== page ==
This conclusion is backed by feedback collected from accountants on LinkedIn. Asked what aspects of vendor partner programmes they valued the most, the default answers were the importance of prompt and accessible support, named and consistent relationships with people who understand their firm, and useful product development.
The thorny issue of support attracted the most comments, from both positive and negative standpoints. Product support is not necessarily tied to a partner programme, but given the time-sensitive nature of a lot of the work accountants do, it is an important part of what they are buying into and what they rightly expect. Xero and QuickBooks both came out poorly here (and I stress this is direct feedback rather than a statistical study).
Typical comments include those by Debra Sermon of Balance Bookkeeping: “I have more than nine years’ experience with Xero and it’s the worst it’s ever been. Luckily I know the software better than their support does so it’s only software glitches I can’t fix.”
Such is the value of support, some cited it as reason enough for actually moving suppliers.
Sage and FreeAgent, by comparison, were consistently praised: “FreeAgent support is amazing – the team that has answered my many, many emails over the years have been incredibly knowledgeable and aware,” commented Stacey Borrow, Profit by Design.
The importance placed on support by accountant and bookkeeper customers doesn’t come as a surprise to Grant Picknell, vice president of Sage’s account segment at Sage. “Great support looks different for different people, therefore it’s about offering the breadth of channels to cater for all those different needs. We’re building multiple different ways to engage with our customer success and support teams – whether that’s by telephone, online chat, email, and in the future directly from within the product.”
Support is such a high priority, it will be crucial for all vendors looking to gain and retain accountant partners in the future.
The other critical factor is around account management, or more specifically having a valued and consistent relationship with someone who can be both a trusted salesperson and conduit for support.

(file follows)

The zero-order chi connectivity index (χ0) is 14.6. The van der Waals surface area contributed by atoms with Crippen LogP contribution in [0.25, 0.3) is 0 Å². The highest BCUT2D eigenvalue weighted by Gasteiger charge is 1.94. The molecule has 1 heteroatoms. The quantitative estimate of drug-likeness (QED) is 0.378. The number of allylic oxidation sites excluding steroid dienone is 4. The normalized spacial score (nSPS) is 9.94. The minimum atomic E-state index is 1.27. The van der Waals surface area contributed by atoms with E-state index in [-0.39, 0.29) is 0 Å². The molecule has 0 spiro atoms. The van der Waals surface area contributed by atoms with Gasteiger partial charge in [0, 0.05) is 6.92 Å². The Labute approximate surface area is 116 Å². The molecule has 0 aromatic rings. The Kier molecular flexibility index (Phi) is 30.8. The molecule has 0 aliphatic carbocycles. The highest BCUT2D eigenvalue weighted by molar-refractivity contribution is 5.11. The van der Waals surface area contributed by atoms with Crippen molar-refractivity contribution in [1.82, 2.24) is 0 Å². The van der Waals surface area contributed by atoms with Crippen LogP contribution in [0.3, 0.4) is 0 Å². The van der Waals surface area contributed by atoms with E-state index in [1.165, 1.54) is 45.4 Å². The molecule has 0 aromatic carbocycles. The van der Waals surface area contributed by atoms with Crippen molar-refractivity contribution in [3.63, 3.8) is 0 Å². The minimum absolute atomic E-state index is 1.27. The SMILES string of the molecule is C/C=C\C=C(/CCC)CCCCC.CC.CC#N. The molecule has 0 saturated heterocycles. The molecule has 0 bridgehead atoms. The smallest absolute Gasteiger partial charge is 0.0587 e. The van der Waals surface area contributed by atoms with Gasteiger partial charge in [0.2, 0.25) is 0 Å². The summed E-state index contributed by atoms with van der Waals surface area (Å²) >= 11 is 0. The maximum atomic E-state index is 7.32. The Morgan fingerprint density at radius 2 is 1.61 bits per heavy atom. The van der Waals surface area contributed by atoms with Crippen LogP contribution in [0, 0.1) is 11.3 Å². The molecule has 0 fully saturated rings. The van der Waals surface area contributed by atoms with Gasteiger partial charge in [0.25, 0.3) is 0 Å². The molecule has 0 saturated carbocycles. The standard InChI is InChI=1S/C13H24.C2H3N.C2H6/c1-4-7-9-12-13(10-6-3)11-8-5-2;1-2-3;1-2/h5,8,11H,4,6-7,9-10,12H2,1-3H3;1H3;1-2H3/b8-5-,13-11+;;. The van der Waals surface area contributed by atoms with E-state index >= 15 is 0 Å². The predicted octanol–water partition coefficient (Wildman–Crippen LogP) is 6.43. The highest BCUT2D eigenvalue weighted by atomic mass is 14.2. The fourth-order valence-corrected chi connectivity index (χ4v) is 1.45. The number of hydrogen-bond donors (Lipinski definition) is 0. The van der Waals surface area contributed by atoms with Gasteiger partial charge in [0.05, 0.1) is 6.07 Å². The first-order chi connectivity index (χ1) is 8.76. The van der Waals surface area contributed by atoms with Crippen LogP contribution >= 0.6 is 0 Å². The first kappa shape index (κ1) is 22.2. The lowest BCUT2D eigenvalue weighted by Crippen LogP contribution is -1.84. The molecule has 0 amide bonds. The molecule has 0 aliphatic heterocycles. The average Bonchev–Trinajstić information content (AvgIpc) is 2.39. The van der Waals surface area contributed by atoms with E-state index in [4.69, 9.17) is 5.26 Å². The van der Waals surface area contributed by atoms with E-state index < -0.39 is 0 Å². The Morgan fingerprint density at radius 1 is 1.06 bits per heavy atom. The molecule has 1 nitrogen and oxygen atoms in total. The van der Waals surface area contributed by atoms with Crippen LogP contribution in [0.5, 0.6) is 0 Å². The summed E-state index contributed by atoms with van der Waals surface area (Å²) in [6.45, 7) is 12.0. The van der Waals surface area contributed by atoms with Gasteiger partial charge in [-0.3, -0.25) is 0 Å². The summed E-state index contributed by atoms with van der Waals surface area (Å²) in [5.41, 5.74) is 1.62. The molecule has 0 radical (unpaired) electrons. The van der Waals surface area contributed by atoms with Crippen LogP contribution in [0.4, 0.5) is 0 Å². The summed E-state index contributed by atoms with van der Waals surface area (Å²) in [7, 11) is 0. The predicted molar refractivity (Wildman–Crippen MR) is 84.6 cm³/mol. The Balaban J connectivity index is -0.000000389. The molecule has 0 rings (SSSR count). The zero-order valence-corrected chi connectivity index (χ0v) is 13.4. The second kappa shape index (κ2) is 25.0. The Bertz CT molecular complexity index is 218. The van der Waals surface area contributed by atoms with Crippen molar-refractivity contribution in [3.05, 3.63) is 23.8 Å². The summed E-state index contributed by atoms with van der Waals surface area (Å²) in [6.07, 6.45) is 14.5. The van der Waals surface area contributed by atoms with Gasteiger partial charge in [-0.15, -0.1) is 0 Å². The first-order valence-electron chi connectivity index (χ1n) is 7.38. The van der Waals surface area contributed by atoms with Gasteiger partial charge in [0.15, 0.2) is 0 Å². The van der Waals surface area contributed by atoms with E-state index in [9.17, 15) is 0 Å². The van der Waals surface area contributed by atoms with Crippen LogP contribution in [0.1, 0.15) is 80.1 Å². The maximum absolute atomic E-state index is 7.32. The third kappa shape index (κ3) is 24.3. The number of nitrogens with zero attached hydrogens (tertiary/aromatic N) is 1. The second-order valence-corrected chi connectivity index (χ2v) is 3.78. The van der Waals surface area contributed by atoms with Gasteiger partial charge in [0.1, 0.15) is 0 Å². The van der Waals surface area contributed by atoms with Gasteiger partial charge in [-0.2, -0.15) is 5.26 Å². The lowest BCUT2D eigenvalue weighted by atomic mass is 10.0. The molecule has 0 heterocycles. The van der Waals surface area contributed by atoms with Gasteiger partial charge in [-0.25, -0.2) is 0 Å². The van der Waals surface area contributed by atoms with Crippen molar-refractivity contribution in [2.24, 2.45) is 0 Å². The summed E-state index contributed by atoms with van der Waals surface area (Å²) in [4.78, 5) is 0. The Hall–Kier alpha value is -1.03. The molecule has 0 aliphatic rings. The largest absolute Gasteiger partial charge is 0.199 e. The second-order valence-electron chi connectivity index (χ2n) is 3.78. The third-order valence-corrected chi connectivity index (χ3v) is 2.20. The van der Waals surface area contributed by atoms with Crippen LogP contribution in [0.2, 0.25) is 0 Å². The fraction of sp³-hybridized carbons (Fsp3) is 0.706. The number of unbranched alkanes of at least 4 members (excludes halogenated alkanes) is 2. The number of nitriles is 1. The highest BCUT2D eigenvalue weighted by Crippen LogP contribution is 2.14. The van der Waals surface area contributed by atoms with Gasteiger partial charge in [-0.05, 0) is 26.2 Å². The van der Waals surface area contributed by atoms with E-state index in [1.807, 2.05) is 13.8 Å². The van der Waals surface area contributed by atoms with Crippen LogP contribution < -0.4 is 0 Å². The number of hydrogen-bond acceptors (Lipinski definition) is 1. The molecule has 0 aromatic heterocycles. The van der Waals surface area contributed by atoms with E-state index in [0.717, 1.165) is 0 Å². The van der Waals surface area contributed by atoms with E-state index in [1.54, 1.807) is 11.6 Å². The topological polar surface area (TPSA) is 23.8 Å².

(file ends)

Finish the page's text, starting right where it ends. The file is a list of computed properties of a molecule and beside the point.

Both the Insights research and the online feedback showed that Xero has struggled in this area. Like many other organisations, Xero suffered from Covid curtailing traditional face-to-face meetings and events, things that helped Xero build its reputation. And even though its the cloud accounting market leader, Xero is not immune to what seems like a merry-go-round of people moving between vendors – another symptom of the post-pandemic world of work.
Ian Phillips, Xero’s head of partner sales, understands customers’ current concerns and frustrations with account management and support services. “We need to make sure that getting access to the right people at the right time is improved,” he said. “We recognise that we need to be proactive, recognise the support we are delivering doesn’t quite meet needs, be agile and shift.”
While Xero still holds an advantage in terms of its core product perception and wider ecosystem, Xero will need to improve and demonstrate these human aspects to partners if it wants to maintain its dominant position. Especially as Picknell sees this as an area of strength for Sage. “We know accountants value the account manager relationship and working with someone with industry expertise. We’ve got account managers who understand the world of accountants, and are there to support them on an ongoing basis, even if it’s only to triage and own an issue until it’s resolved.”
A sense of community
But, the one area that Xero is still the undoubted leader in is fostering and curating a sense of community – the recent Xerocon being the most visible expression of nurturing its relationship with its partners. “The concept of community and how important that is to Xero can’t be overstated. It’s not a one-way street and is pretty special,” explained Phillips.
And it’s hard to disagree. While Sage, FreeAgent and QuickBooks inspire loyalty, they haven’t translated that into the same visible force as the Xero community. Yet.
The future of the partner programme
As with most comparisons of service, when things are broken down into a matrix it’s hard to distinguish a great deal between the rivals, and partner programmes are no different. Yet there are aspects of the relationship that mean a considerable amount to the partners which aren’t codified: the human aspects of service delivery that might actually constitute a real partnership of interests.
Those vendors who can nail that on their webpage and follow through with the goods may just have the upper hand as we move towards MTD ITSA coming online.